Understanding birth control methods is an important life skill for everyone. Whether your teen decides to have sex or to wait, make sure your teen knows how to prevent pregnancy and protect against STIs.


Stress the importance of always using condoms during sex, even if your teen uses a second form of contraception.

  • Regular and correct use of condoms is the most effective way for sexually active teens to protect themselves from STIs.
  • Condoms help prevent pregnancy.

Prescription birth control

Many forms of prescription birth control can help prevent teen pregnancy. Long-acting reversible contraceptive methods (LARCs) are the most effective at preventing pregnancy as reported by the World Health Organization, CDC and American College of Obstetricians and Gynecologists. These include intrauterine devices (IUDs) and contraceptive implants. LARCs are safe for teens and need little thought after placement.

Prescription birth control choices that help prevent teen pregnancy include:

  • Intrauterine devices (IUDs) (Mirena, Skyla, Paragard)
  • A contraceptive implant (Nexplanon)
  • Combination birth control pills
  • The contraceptive patch (Xulane)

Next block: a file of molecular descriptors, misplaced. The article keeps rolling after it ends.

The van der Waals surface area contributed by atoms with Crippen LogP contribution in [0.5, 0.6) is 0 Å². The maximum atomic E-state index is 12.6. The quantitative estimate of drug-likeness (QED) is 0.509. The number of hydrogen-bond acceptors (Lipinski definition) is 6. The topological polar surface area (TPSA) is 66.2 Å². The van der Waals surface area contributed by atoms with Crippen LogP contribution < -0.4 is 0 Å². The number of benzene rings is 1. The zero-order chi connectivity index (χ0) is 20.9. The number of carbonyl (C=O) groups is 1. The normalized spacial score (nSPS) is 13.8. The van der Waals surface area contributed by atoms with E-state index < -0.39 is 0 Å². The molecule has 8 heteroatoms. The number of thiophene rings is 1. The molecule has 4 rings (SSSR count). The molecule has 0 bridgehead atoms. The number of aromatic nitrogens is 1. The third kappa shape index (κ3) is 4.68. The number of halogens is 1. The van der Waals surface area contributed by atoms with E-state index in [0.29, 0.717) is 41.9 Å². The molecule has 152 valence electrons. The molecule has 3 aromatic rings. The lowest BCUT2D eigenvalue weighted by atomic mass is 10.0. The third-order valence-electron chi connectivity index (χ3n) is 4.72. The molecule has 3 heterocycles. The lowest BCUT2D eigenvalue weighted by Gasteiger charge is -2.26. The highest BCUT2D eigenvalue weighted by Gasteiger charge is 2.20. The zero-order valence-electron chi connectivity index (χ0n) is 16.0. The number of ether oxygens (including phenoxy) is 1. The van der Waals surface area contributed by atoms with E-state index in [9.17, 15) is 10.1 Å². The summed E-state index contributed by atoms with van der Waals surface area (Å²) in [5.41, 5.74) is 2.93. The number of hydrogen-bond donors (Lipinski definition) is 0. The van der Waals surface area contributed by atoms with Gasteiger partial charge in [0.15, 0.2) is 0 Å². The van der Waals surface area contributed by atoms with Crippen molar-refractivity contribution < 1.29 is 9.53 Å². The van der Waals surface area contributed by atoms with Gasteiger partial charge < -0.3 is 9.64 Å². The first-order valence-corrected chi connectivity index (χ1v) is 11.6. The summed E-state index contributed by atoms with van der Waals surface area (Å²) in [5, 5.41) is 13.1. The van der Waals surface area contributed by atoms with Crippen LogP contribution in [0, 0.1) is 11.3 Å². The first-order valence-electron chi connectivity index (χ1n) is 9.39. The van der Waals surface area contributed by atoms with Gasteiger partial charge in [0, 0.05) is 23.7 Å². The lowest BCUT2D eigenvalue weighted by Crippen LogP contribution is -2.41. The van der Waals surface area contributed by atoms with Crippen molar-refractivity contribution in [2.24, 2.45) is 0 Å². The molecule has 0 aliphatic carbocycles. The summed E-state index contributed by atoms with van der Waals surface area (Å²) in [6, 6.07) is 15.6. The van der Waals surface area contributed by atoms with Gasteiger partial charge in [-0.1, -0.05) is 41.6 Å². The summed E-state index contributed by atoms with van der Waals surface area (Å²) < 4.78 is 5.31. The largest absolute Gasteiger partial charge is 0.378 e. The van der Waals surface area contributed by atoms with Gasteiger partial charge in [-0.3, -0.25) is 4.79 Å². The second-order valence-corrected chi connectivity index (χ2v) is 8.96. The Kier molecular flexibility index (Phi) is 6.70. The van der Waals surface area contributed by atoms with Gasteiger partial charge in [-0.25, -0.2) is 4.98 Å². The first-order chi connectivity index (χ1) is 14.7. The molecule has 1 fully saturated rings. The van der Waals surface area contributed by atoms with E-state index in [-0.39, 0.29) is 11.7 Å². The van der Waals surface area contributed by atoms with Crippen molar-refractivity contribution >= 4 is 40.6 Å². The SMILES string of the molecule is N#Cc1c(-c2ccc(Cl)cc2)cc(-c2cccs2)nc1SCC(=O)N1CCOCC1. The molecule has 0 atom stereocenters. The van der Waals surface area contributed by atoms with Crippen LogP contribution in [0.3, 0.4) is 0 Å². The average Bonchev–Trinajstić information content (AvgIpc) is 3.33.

• The vaginal ring (NuvaRing)
  • The contraceptive injection (Depo-Provera)

Your teen will need to see a health care provider to get a prescription for these types of contraceptives. Before scheduling the appointment, ask if your teen would be more comfortable with a provider of a certain gender.

Tell your teen that the provider may:

  • Review medical history
  • Discuss the risks and benefits of different types of birth control

A pelvic exam is necessary if your teen chooses an IUD.

Help your teen understand that prescription birth control isn’t a replacement for condoms. Prescription birth control helps prevent pregnancy. But it doesn’t protect against STIs.

Emergency birth control

Tell your teen that it’s important to decide about birth control before having sex. But emergency contraception — such as the morning-after pill levonorgestrel (Plan B One-Step, Next Choice One Dose, Take Action), ulipristal (ella) or IUDs — can help prevent pregnancy if your teen doesn’t plan ahead or birth control fails.

  • Plan B One-Step, Next Choice One Dose and Take Action can be bought over the counter without a prescription.
  • Ella can only be prescribed by your health care provider.
  • IUDs are available with a prescription and must be placed by a health care provider.

Emergency birth control must be started as soon as possible after unprotected intercourse. The sooner pills are taken, the more likely they are to work. But — both the pills and IUD may be taken or placed up to five days (120 hours) after unprotected intercourse.